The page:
Jonestown massacre survivor to share story

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On November 18, 1978, in what became known as the “Jonestown Massacre,” more than 900 members of an American cult called the Peoples Temple died in a mass suicide-murder. Laura Johnston Kohl was one of only 87 people to survive the incident.

Johnston Kohl will speak about her experiences at Jonestown and life after the tragic event at Grand Valley Monday, October 12, at 7 p.m. in the Mary Idema Pew Library Multipurpose Room on the Allendale Campus.

The ordeal took place at the Jonestown settlement in the South American nation of Guyana, which was designed to be an agricultural haven and community. On the day of the tragedy, Jonestown gunmen murdered U.S. Rep. Leo Ryan (California), and four members of his delegation. The group traveled to the settlement to investigate claims of abuse. That same day, Jim Jones, the congregation’s leader, ordered his followers to ingest a cyanide-laced fruit drink while armed guards stood by.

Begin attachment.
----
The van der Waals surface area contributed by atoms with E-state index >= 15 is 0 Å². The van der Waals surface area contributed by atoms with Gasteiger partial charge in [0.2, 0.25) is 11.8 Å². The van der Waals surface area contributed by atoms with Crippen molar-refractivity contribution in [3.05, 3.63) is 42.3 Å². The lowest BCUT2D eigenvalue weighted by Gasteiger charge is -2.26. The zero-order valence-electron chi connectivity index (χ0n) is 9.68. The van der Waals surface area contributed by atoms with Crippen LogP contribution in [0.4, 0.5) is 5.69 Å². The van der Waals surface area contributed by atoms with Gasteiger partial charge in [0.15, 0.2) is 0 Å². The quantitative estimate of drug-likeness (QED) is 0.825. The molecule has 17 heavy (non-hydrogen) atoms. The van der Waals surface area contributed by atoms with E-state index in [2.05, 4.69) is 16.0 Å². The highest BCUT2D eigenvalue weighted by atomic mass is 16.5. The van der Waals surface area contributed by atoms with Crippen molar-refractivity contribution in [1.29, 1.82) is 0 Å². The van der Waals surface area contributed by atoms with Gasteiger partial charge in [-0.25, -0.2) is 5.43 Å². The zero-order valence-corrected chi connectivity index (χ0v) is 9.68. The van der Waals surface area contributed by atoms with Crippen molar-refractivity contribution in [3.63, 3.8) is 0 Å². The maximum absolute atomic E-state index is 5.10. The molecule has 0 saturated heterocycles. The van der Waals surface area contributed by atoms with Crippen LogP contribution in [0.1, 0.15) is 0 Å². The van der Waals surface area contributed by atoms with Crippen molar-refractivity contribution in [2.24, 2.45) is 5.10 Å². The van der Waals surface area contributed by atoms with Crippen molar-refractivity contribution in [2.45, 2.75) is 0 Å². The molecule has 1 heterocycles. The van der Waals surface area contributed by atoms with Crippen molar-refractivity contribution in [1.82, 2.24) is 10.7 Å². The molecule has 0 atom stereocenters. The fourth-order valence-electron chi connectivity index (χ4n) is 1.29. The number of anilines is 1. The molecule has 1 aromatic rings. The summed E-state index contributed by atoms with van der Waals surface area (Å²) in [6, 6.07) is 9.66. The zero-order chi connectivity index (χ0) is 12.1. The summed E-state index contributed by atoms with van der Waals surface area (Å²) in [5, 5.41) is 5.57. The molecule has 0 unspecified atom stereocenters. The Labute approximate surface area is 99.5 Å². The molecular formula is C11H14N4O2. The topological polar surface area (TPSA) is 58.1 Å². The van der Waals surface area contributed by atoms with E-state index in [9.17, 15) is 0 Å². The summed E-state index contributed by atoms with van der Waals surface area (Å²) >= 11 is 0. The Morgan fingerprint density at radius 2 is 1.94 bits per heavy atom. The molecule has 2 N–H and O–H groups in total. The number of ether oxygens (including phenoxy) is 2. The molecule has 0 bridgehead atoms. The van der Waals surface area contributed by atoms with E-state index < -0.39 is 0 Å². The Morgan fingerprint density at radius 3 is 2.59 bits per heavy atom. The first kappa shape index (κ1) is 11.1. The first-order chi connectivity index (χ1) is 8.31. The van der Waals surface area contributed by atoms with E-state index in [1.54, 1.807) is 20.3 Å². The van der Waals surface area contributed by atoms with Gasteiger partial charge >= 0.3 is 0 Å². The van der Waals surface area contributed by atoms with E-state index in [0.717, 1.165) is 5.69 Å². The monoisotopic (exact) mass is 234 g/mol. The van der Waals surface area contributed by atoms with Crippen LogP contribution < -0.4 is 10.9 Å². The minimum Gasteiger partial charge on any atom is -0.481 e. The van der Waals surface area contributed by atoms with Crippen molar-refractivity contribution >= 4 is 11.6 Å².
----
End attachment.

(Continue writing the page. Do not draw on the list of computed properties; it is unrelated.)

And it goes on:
Johnston Kohl joined Peoples Temple in 1970 and was an active member of the group until it ended. At the time of the massacre, Johnston Kohl was acting as a supply procurer in Georgetown where Peoples Temple owned additional properties.

“Laura was living in one of these houses with another woman and her children," said Heather Van Wormer, associate professor of anthropology and presentation coordinator. "When the order came via phone to commit suicide, Laura was out of the house. When she returned, she found them dead."

Johnston Kohl then called Jim Jones, Jr., the congregation leader’s son who was also in Georgetown, to tell him what had transpired. He violated his father’s wishes and ended the Peoples Temple. Johnston Kohl credits this as the only reason she lived through the ordeal.

Johnston Kohl is currently a bilingual educator, member of both Read Local San Diego and the Speakers’ Bureau of The Jonestown Institute, as well as a board member of the Communal Studies Association.

She will also speak at the Grand Rapids Public Library on Tuesday, October 13, at 7 p.m., and visit multiple classes while at Grand Valley.

This presentation is being sponsored by Grand Valley’s Anthropology Department, Political Science Department, School of Communications, History Department, Latin American Studies Department, Religious Studies program and Frederik Meijer Honors College.

For more information, contact Heather Van Wormer at or (616) 331-8673.